Canadian memo suggests Obama's NAFTA comments 'political positioning'
Obama's adviser rejects interpretation
Barack Obama's threat to withdraw from NAFTA should be viewed as "political positioning," according to a memo written after the U.S. presidential hopeful's senior economic policy adviser met with Canadian officials.
The memo, obtained by the Associated Press, was written by Canadian consulate staffer Joseph DeMora, after a meeting in Chicago last week with Austan Goolsbee and Canadian Consul General Georges Rioux.
"Noting anxiety among many U.S. domestic audiences about the U.S economic outlook, Goolsbee candidly acknowledged the protectionist sentiment that has emerged, particularly in the Midwest, during the primary campaign," the memo said.
"He cautioned that this message should not be taken out of context and should be viewed as more about political positioning than a clear articulation of policy plans."
Goolsbee has disputed the memo's characterization of his comments.
Last week, both Obama and his Democratic rival, Hillary Rodham Clinton, threatened to pull the United States out of the 15-year-old North American Free Trade Agreement with Canada and Mexico unless it's renegotiated.
CTV reported last week that an Obama aide told Canadian officials he wasn't serious considering disrupting the continental trade deal.
The memo is the first evidence of any such discussion to emerge publicly.
The leaked conversations have sparked accusations south of the border that the Conservatives are interfering in the presidential nomination campaign.
"You've got a right-wing government in Canada that is trying to help the Republicans and is out there actively interfering in the campaign," senior Democratic adviser Bob Shrum said on MSNBC's Meet the Press on Sunday night.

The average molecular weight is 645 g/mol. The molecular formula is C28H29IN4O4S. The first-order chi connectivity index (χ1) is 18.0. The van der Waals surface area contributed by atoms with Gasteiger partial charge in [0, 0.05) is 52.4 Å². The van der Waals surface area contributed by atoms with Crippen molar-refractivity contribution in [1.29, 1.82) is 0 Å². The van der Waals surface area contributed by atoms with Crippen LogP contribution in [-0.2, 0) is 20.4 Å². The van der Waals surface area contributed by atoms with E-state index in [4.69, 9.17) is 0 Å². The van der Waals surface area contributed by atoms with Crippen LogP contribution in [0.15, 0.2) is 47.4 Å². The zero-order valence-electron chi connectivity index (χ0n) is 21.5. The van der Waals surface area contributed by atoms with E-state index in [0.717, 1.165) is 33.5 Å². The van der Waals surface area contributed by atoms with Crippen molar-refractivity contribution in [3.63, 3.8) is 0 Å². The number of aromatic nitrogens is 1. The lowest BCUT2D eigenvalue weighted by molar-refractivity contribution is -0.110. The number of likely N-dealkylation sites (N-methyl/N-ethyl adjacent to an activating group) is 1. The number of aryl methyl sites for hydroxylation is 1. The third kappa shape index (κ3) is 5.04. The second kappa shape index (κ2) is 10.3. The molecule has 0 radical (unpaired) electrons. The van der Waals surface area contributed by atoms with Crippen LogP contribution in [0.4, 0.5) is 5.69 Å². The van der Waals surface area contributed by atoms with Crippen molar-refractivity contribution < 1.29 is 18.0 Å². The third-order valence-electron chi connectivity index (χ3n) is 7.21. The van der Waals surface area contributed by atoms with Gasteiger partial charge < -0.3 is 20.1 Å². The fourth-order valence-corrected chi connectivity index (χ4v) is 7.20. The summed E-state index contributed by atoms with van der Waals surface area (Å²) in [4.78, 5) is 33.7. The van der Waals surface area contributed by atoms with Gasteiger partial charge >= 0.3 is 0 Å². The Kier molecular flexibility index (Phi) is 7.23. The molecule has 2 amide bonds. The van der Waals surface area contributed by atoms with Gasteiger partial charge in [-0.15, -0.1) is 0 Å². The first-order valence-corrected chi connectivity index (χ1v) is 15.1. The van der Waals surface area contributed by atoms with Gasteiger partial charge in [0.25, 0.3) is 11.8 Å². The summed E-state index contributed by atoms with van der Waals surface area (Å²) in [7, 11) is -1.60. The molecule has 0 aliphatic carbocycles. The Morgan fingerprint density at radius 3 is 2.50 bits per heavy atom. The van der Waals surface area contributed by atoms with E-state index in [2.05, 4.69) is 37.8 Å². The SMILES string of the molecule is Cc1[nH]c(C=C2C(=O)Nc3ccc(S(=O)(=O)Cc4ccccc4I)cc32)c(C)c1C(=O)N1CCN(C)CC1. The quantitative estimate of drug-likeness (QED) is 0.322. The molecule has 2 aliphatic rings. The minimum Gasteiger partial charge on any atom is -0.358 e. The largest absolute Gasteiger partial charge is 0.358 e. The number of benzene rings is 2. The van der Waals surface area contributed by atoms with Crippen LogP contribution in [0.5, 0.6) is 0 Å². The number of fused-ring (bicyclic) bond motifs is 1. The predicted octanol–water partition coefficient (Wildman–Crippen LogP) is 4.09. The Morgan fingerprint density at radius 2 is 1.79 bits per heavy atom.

On the Canadian Embassy website Thursday, the government denied that conversations took place between Canadian officials and members of any presidential campaign regarding trade. By Monday, that statement was replaced by one that apologized for any confusion DeMora's memo may have caused.
"In the recent report produced by the Consulate General in Chicago, there was no intention to convey, in any way, that Senator Obama and his campaign team were taking a different position in public from views expressed in private, including about NAFTA. We deeply regret any inference that may have been drawn to that effect.
Responding to criticism during question period Monday, Prime Minister Stephen Harper said he denied "any allegation that this government has attempted to interfere in the American election."
Clinton lambasted her opponent Monday for saying one thing about NAFTA to appease economically depressed Ohio, and then giving Canada — which opposes new trade negotiations — "the old wink-wink."
Both Goolsbee and Obama spokesman Bill Burton dismissed DeMora's 1,300-word memo as an inaccurate characterization of the "introductory meeting" in Chicago.
"It all boils down to a clumsy, inaccurate portrayal of the conversation," Burton said.
Goolsbee said he did make some comments on trade after being invited for a 40-minute tour of the consulate but that any reference to political positioning was DeMora's language — not his.
"I certainly did not use that phrase in any way," he said.
With files from the Associated Press